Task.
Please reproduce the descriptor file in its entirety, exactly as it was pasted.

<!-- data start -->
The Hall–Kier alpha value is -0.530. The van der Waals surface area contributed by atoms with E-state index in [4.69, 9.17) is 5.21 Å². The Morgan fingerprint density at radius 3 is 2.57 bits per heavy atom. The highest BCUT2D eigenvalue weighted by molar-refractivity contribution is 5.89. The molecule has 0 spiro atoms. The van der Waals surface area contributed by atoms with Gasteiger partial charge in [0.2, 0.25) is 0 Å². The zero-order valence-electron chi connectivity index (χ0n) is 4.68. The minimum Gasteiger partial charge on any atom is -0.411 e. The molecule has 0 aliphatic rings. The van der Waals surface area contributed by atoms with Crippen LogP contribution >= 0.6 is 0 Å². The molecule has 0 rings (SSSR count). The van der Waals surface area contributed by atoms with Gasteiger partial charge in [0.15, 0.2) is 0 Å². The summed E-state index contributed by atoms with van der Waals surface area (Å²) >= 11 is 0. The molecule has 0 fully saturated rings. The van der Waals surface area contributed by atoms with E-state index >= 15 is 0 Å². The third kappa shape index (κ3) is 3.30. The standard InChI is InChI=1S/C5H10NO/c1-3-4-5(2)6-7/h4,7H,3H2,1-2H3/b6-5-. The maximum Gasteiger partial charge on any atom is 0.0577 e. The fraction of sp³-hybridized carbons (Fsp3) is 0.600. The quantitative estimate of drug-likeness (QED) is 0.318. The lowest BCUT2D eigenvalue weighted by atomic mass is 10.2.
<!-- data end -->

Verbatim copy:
The Hall–Kier alpha value is -0.530. The van der Waals surface area contributed by atoms with E-state index in [4.69, 9.17) is 5.21 Å². The Morgan fingerprint density at radius 3 is 2.57 bits per heavy atom. The highest BCUT2D eigenvalue weighted by molar-refractivity contribution is 5.89. The molecule has 0 spiro atoms. The van der Waals surface area contributed by atoms with Gasteiger partial charge in [0.2, 0.25) is 0 Å². The zero-order valence-electron chi connectivity index (χ0n) is 4.68. The minimum Gasteiger partial charge on any atom is -0.411 e. The molecule has 0 aliphatic rings. The van der Waals surface area contributed by atoms with Crippen LogP contribution >= 0.6 is 0 Å². The molecule has 0 rings (SSSR count). The van der Waals surface area contributed by atoms with Gasteiger partial charge in [0.15, 0.2) is 0 Å². The summed E-state index contributed by atoms with van der Waals surface area (Å²) >= 11 is 0. The molecule has 0 fully saturated rings. The van der Waals surface area contributed by atoms with E-state index >= 15 is 0 Å². The third kappa shape index (κ3) is 3.30. The standard InChI is InChI=1S/C5H10NO/c1-3-4-5(2)6-7/h4,7H,3H2,1-2H3/b6-5-. The maximum Gasteiger partial charge on any atom is 0.0577 e. The fraction of sp³-hybridized carbons (Fsp3) is 0.600. The quantitative estimate of drug-likeness (QED) is 0.318. The lowest BCUT2D eigenvalue weighted by atomic mass is 10.2.